JacquelineWilson Tue 10-Mar-09 21:36:34

Dear dozymare, I'm not sure where I get my inspiration from, anywhere and everywhere! I'm currently reading Mr Toppit by Charles Elton, an adult literary novel...about a children's author. Before that, I was mostly reading Victorian books for research. I enjoyed George Gissing, though he had a very weird outlook on women. I also loved The Crimson Petal and the White, by Michel Faber - but took care not to read it on the train because a/ it weighs a ton, and b/ it's very explicit!

sundew Tue 10-Mar-09 21:36:48

Thank you very much Jacqueline - Jasmine will be thrilled when she wakes up tommorow. She has just finished Midnight so I imagine we will be off to the library this weekend to try and find one of your books she hasn't read.

I hope you keep in good health and write many more books to fire childrens love of reading. It really is a most amazing skill you have.

pointydog Tue 10-Mar-09 21:37:15

Jacqueline, do you have any say about how your books are marketed, in terms of some of them looking very girly on the front cover?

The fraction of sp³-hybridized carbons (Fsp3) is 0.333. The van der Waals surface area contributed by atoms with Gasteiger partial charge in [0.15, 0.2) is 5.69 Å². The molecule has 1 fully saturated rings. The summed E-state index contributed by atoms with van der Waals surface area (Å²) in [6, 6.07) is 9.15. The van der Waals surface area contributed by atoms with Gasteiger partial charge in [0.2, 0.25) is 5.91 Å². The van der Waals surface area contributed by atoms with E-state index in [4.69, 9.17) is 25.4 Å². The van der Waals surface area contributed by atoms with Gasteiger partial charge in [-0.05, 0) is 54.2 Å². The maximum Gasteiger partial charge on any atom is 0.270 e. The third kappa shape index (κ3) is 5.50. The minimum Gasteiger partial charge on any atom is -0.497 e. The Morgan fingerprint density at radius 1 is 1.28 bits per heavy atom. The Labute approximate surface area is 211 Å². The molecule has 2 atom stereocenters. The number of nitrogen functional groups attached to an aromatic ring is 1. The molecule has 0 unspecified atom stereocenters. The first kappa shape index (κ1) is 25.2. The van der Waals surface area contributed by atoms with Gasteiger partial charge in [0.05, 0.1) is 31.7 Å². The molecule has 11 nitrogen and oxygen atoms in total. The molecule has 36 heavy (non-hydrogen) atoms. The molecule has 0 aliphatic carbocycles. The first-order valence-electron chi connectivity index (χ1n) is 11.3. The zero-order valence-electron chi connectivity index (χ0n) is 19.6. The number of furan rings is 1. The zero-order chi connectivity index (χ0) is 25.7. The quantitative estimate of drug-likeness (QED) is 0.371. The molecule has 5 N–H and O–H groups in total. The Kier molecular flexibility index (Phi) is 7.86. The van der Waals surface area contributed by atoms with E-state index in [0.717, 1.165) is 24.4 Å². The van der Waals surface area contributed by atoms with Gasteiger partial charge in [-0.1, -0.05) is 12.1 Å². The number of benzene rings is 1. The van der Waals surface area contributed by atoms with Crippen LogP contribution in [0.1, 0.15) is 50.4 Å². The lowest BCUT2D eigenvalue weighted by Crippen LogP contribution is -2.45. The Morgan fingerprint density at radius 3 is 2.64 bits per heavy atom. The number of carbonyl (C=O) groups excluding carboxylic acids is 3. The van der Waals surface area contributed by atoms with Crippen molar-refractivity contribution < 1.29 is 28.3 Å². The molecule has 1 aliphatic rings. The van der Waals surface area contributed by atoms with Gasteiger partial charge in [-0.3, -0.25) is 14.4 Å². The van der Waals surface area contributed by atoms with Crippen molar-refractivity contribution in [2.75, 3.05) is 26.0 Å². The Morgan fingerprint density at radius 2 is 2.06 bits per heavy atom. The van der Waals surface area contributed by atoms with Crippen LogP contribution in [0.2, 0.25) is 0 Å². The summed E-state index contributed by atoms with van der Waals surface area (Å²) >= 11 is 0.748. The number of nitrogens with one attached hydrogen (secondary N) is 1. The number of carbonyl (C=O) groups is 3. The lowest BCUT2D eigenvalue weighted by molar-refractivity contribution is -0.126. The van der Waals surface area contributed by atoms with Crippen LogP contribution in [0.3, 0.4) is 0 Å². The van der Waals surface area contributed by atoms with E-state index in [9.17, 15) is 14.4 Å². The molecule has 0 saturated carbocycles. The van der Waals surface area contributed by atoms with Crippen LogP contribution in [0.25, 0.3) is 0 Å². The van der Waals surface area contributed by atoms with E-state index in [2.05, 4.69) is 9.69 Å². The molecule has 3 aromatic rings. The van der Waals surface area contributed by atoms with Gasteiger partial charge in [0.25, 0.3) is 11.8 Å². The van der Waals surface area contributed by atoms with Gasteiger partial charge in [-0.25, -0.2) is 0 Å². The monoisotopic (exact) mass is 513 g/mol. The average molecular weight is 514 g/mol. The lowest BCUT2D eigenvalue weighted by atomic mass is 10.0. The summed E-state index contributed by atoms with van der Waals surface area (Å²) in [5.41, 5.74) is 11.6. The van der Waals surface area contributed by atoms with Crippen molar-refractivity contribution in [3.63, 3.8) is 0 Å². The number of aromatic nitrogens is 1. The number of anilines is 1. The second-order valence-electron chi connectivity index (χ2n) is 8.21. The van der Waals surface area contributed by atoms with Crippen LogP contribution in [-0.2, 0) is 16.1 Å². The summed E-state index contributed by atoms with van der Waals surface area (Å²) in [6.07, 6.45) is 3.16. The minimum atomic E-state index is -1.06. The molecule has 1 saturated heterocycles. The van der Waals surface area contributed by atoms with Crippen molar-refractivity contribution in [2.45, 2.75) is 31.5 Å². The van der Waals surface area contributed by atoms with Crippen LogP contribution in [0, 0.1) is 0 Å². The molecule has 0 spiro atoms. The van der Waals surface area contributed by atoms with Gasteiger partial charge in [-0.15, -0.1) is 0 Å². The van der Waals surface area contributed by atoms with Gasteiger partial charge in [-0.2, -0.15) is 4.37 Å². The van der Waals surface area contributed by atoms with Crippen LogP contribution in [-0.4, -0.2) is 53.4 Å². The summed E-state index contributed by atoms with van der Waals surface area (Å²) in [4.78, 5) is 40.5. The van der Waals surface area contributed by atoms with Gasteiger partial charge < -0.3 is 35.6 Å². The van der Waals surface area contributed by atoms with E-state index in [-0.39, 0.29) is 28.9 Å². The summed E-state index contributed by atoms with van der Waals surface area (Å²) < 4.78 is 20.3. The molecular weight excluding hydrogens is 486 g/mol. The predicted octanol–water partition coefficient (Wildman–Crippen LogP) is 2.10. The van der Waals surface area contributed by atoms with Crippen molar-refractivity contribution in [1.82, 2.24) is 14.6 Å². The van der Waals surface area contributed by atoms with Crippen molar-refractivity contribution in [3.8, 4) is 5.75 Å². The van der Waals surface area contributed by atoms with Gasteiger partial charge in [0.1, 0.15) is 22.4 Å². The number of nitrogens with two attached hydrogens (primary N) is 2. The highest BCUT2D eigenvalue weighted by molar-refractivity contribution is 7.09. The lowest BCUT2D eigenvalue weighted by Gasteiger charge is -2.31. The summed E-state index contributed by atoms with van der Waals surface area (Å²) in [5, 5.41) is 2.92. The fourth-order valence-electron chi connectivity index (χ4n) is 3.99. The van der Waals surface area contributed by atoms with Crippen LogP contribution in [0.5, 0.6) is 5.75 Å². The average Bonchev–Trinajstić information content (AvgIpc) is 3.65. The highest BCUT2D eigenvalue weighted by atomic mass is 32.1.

pointydog Tue 10-Mar-09 21:38:21

(and thanks for answering dd2's earlier questions smile)

JacquelineWilson Tue 10-Mar-09 21:38:22

Hi Tidey. I did indeed write four books about a tomboy teenage detective called Stevie Day.....though they've been out of print for many years now.

traceycpn Tue 10-Mar-09 21:39:22

Hi again,
do you have an agent?

Tidey Tue 10-Mar-09 21:40:20

Thank you so much for answering my question. I remember reading the Stevie Day books when I was about 12, and loved them but couldn't find any info on them on the internet. I was starting to think I'd imagined them. They should be reprinted, by the way, they were fab!

ahundredtimes Tue 10-Mar-09 21:40:23

(Thank you for answering, I will tell my son your answer. He may very well write to you and suggest he move in next week - ignore it, he does not live in a children's home, and is quite happy here (I think) but possibly has his eye on better things!)